Some mornings are better than others. Some are filled with sunshine and positive thoughts, but the vast majority are gloomy, leaving me with very little energy to get out of bed and start my day. At first, I thought it was the seasons, attributing how I was feeling to the fleeting sunlight in the winter months, but the feeling persisted into the dog days of summer which are known for lots of sun and warmth. 

I thought I could overcome these feelings, the negative thoughts that filled my mind, but nothing seemed to help. I finally decided to call my primary care physician, who helped me come to terms with my situation. Five years ago, I was diagnosed with clinical depression.

I’ve contemplated time and time again if I should tell my story and the ramifications that may come with my transparency. Would my vulnerability provide an opportunity for people to call me weak? To question my ability to do my job? This internal struggle went on for weeks, impacting my mental health even more.

I believe data provides answers to issues we may not want to confront.  According to the Centers for Disease Control and Prevention, suicides among farmers are one and a half times higher than the national average. These suicide rates send a very clear message: We need to talk more about mental health. We need to prioritize farmers’ and ranchers’ personal needs as much as our overarching policy requests. 

The findings and data included in the CDC report made it very clear, we have a crisis brewing up in Rural America and I need to tell my story, so those of you reading this can feel comfortable to do the same.

Mental health in rural America should be a focal point, not a secondary issue. The agricultural industry has recently started rolling out some efforts to combat this crisis. One in particular worth noting would be the Farm State of Mind campaign that has helped elevate the issue at the national level.

The American Farm Bureau Federation conducted its first survey on this topic in 2019 and recently conducted a national poll which indicates a strong majority of farmers/farmworkers say the COVID-19 pandemic has impacted their mental health. More than half say they are personally experiencing more mental health challenges than they were a year ago.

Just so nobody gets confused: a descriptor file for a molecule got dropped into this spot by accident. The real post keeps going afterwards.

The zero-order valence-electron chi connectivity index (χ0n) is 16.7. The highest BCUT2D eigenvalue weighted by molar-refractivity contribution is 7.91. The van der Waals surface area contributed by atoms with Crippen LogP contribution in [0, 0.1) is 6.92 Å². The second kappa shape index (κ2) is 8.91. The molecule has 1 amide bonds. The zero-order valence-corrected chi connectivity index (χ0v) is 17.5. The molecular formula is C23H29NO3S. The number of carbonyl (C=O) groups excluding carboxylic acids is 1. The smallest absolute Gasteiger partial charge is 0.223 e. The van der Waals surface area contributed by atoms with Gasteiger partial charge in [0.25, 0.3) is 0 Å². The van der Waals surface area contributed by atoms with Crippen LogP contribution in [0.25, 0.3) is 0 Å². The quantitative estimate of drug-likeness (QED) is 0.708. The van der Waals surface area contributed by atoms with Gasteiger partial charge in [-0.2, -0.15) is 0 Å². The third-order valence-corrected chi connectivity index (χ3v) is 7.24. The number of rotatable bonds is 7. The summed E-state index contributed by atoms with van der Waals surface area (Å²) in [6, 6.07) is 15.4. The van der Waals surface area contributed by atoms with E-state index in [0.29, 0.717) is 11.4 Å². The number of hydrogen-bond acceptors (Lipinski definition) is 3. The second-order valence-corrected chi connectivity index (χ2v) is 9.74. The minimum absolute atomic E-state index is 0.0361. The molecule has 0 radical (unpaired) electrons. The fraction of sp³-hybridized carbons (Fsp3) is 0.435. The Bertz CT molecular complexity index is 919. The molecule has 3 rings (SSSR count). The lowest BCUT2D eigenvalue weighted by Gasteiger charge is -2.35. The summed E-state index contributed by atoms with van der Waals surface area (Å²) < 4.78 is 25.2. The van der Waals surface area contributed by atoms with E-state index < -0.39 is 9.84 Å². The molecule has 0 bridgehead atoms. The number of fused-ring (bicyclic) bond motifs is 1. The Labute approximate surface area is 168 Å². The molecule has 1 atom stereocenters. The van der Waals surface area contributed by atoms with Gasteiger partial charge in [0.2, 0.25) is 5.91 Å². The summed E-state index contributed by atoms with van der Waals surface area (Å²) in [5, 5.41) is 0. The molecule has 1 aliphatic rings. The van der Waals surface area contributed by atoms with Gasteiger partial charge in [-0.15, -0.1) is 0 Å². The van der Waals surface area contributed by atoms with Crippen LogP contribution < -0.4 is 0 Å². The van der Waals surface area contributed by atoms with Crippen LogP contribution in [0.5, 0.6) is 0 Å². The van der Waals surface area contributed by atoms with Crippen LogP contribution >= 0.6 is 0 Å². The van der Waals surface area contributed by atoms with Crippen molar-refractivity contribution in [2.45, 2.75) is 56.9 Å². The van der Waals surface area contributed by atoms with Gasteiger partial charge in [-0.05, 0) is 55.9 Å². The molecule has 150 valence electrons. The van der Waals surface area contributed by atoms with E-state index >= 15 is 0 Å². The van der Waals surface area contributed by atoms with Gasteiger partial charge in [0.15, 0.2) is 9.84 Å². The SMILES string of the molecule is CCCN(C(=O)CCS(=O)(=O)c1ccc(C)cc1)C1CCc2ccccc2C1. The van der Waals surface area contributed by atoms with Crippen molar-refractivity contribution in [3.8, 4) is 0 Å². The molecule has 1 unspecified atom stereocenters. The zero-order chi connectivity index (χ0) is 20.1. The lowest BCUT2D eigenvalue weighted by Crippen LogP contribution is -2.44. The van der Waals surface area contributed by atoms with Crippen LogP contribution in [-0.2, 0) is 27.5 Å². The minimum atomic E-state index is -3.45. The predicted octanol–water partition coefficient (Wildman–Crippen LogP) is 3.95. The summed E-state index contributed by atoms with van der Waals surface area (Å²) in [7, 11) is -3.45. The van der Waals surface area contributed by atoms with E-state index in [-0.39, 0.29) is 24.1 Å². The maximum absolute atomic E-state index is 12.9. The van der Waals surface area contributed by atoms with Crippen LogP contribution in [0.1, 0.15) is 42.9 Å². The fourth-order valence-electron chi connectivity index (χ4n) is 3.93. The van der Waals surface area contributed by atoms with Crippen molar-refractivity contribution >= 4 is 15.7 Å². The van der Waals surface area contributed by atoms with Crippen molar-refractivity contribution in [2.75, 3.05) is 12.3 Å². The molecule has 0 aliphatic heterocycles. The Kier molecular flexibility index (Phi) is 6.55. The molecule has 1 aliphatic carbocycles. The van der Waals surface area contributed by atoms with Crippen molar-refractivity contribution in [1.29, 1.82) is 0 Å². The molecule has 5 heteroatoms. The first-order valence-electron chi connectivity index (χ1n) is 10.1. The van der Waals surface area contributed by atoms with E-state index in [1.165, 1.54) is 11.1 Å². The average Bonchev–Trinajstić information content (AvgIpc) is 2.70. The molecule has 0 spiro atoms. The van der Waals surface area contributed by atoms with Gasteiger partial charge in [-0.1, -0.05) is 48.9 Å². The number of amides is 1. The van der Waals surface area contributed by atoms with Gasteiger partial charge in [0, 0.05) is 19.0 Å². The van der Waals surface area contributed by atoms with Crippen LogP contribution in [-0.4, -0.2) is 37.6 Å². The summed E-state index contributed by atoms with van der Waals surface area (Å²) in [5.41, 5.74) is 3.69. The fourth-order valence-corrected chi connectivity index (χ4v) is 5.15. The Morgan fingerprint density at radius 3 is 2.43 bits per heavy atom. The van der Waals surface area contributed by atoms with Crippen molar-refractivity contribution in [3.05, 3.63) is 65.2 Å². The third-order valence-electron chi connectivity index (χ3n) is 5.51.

From a policy angle, Congress should provide more funding and resources to rural communities, as well as telehealth. More than 60% of rural Americans live in areas where there are few if any mental health professionals, and more than 90% of psychologists and psychiatrists work in metropolitan areas. From those statistics, it becomes clear that rural residents need better access to telehealth resources. 

We saw some progress on some of our mental health policy requests recently, with the passage of a Farm Bureau-supported measure, the Seeding Rural Resilience Act, intended to help farmers and ranchers respond to stress and decrease the stigma associated with mental health care in rural communities.

The Seeding Rural Resilience Act would create three initiatives to promote mental health awareness and wellness in rural America:

  • A farmer-facing training program that requires the U.S. Department of Agriculture to provide voluntary stress management training to employees of its Farm Service Agency, Risk Management Agency and Natural Resources Conservation Service.
  • Collaboration among state, local and stakeholders, led by the secretary of agriculture, to determine best practices for responding to farm and ranch mental stress.
  • A $3 million campaign from the Department of Health and Human Services and USDA to increase public awareness of farm and ranch stress and destigmatize mental health care in rural communities.

It’s crucial to expedite this sort of assistance, but addressing the issue requires a two-pronged approach. We may have the programs set up to assist farmers and ranchers, but without removing the stigma associated with mental health, many may not be willing to utilize such resources. That is why we need to continue talking about this together, normalizing the conversation and making the direct linkage between physical and mental health. 

From my own experience, it’s tough to come forward and say something about one’s own mental health. The panelists in our mental health session couldn’t agree more, and offered helpful advice:

  • If you feel burdened by stress and need help, talk with someone.  
  • If you’re not comfortable talking with your friends or family, call a health provider—they’ll find a way to help you.
  •  Look up resources online; you can find many resources on the Farm State of Mind website at

Know that you are not alone and if you know someone who may be struggling, don’t wait for them to ask for help. Reach out and let them know you want to listen. 

As an industry, we need to commit to doing just that. Let’s continue fighting for issues affecting farming operations —which includes mental health in Rural America.

About the author: Sara Neagu-Reed is associate director of federal policy for the California Farm Bureau.

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